Survival in overweight and underweight children undergoing hematopoietic stem cell transplantation
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Background/objectives: There is a growing body of evidence that nutritional status influences the morbidity and mortality of children undergoing treatment for cancer. The aim of this paper is to determine if nutritional status is associated with survival post-pediatric bone marrow transplant. Subjects/methods: This was a single-center retrospective audit of patients who underwent an autologous or allogeneic hematopoietic stem cell transplant. Patients were divided into three weight categories of underweight, ideal weight and overweight defined by percent ideal body weight. The outcome of interest, overall post transplant survival, was compared between weight categories. Results: Of 113 patients, 15 (13%) were underweight and 41 (36%) were classified as overweight. After adjustment for age, sex, donor source, conditioning therapy and year of transplant, overweight patients were significantly less likely to survive than ideal-weight patients (hazard ratio (HR) 1.91; 95% confidence interval, 1.10–3.31). There was no significant increase in mortality when underweight patients were compared with ideal-weight patients (HR 1.47; 95% confidence interval, 0.57–3.79). Conclusions: Children who are overweight before hematopoietic stem cell transplantation have decreased survival compared with ideal-weight children.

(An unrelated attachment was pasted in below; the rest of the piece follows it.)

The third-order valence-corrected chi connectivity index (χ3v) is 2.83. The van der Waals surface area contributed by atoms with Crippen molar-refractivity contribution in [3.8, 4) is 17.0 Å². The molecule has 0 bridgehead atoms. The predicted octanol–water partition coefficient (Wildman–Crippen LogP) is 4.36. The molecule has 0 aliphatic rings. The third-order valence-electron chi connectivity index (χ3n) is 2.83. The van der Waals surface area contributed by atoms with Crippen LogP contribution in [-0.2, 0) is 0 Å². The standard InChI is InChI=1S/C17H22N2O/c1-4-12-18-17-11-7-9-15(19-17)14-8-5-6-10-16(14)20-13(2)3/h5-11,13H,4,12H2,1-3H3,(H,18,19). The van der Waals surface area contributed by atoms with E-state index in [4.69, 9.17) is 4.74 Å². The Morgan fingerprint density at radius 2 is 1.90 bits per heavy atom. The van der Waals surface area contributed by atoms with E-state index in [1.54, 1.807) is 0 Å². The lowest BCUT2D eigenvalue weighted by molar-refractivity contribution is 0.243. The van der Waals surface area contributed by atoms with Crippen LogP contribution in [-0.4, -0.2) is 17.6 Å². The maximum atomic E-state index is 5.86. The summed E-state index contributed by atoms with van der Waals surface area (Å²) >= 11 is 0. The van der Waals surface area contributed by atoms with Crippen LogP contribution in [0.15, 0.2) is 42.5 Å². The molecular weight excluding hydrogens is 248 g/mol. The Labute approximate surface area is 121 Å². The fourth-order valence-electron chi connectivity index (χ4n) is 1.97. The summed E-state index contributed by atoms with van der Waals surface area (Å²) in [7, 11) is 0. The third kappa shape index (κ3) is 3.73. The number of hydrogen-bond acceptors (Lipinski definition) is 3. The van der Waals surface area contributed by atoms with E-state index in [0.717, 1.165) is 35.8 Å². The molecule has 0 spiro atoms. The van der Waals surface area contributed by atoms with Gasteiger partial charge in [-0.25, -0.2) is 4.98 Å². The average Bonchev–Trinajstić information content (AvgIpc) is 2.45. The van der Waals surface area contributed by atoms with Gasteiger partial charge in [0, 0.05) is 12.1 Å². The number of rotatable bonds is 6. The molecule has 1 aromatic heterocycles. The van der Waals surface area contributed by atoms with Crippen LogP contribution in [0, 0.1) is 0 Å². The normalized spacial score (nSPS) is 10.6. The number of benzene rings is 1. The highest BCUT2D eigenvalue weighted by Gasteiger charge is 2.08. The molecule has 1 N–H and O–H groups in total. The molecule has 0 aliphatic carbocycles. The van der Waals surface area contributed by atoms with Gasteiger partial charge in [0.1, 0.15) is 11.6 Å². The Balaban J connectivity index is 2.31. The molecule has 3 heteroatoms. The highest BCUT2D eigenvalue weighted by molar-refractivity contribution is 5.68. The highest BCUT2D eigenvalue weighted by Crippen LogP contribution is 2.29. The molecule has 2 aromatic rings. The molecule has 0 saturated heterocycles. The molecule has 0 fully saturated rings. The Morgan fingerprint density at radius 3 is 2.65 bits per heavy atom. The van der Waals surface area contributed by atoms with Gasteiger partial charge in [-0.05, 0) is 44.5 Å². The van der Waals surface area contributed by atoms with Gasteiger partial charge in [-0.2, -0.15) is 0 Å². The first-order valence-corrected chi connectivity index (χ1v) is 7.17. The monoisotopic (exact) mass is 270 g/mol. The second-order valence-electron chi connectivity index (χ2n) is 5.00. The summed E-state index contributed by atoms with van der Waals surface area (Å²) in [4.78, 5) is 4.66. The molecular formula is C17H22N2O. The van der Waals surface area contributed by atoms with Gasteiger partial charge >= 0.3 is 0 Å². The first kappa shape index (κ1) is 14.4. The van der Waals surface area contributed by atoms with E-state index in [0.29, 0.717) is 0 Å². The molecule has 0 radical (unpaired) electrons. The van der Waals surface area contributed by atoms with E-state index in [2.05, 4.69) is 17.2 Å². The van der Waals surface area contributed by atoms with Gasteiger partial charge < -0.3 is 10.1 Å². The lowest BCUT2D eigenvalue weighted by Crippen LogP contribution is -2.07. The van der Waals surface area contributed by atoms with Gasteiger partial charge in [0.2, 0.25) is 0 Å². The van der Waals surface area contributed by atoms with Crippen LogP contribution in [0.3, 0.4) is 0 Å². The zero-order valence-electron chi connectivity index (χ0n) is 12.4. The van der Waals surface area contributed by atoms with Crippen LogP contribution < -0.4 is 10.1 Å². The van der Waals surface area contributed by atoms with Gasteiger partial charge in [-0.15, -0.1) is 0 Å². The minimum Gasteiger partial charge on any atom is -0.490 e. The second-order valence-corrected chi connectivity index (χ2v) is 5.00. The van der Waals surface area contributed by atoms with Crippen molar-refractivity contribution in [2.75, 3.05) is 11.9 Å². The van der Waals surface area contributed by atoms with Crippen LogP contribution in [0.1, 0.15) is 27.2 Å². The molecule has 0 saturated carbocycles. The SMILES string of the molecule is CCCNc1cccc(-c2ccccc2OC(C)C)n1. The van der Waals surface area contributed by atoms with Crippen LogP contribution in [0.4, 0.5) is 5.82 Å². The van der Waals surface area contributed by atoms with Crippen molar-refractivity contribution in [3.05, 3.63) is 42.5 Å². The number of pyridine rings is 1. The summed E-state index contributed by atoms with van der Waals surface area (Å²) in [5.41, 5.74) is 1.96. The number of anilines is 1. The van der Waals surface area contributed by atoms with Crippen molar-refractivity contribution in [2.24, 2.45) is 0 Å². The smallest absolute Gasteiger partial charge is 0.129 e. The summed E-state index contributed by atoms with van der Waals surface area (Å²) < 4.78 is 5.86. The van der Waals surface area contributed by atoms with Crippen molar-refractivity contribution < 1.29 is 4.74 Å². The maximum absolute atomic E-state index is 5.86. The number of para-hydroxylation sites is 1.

European Journal of Clinical Nutrition
Nutrition and Dietetics not elsewhere classified